Ignoring any possibly tax implications for the moment, what value is more representative of the value the member would receive, should they voluntarily cause their benefits to cease? From a TSB point of view, should the member’s benefit be $1.6m or $1.54m. The difference may not seem great, or even material to some, but in the context of Non-Concessional Contributions (NCCs) it’s the difference between being able, or not being able, to make NCCs in the subsequent income year without the potential of triggering an excess contribution determination.
Items X1, X2 and Y in the member record section of the SMSF annual return is where details for TSB are derived. As these labels are used by the ATO to calculate a member’s TSB, and they override a member’s balance reported in items S1 – S3, where appropriate, you should use these labels to report a member balance which is net of reasonable disposal costs. This will then have the effect of reducing the member’s TSB by ensuing their account balance, which is used to calculate their TSB, more accurately reflects what they would receive if they voluntarily left the fund. However, care needs to be taken to ensure you can always substantiate and justify your calculation of ‘reasonable disposal costs’.
Tax effect accounting
When it comes to SMSFs, tax effect accounting has been a divisive concept for as long as I can remember. Changes to legislation and interpretations of legislation have influenced the popularity of tax effect accounting over time. So, is there any merit to using tax effect accounting in the current environment?
Let’s continue with the above example. The trustees are no longer looking to wind the fund up and do not intend to sell the property any time soon. The property was purchased ten years ago with a cost base of $510,000. The fund has no carried forward losses and the sole member is in accumulation phase.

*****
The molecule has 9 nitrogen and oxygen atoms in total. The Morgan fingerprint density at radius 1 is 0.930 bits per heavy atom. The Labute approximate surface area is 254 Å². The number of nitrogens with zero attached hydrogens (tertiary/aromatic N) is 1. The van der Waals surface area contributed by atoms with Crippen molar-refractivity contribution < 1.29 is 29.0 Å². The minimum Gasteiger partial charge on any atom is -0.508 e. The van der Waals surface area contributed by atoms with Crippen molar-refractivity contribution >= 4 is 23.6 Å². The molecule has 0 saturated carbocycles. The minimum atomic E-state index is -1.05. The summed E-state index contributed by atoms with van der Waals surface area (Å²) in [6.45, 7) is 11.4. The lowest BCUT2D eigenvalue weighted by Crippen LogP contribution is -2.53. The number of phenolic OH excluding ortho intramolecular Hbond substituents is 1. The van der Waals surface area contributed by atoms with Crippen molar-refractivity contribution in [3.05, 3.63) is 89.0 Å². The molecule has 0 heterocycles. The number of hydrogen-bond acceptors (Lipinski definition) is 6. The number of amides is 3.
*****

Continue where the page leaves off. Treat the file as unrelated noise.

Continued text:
The unrealised capital gain on the property is $490,000. Factoring in the 1/3 discount, this results in unrealised taxable gain of $326,667. Using tax effect accounting, this would result in a Provision for Deferred Income Tax (PDIT) of $49,000. Being recorded as a liability of the fund, this would have the effect of decreasing the member’s balance. Without factoring in a reduction for the selling costs of the property, this alone would be the difference between being able to make or not make an NCC non-concessional contribution in the subsequent income year without potentially triggering an excess contribution determination. Being able to record this information in the accounts will flow through to items S1 – S3 and would not require additional adjustments at X1 – X2.
However, if the selling costs were also considered, the member’s TSB could be as low as $1.497m ($1.6m asset market value - $60,000 selling costs - $43,000 estimate tax on CGT after selling costs). And with this, the prospect of a $200,000 NCC could be considered.
Tax effect accounting is explored further in our article “Your accounting approach can affect caps and entitlements”.
Even if it’s only to confirm your own TSB calculations, obtaining an individual’s TSB details from their myGov account may be important to determine what options are available. Knowing what information is, and can be, used and how it is reported to the ATO is equally, if not more important. Further, with the TSB calculation now being such a crucial factor in retirement strategies, we are seeing a move towards a more frequent processing SMSF administration model as SMSF members grapple with their contribution and pension strategy options whilst trying to avoid unintended cap breaches. You can read more about this emerging industry trend in our article “Is annual processing going the way of the tape cassette”.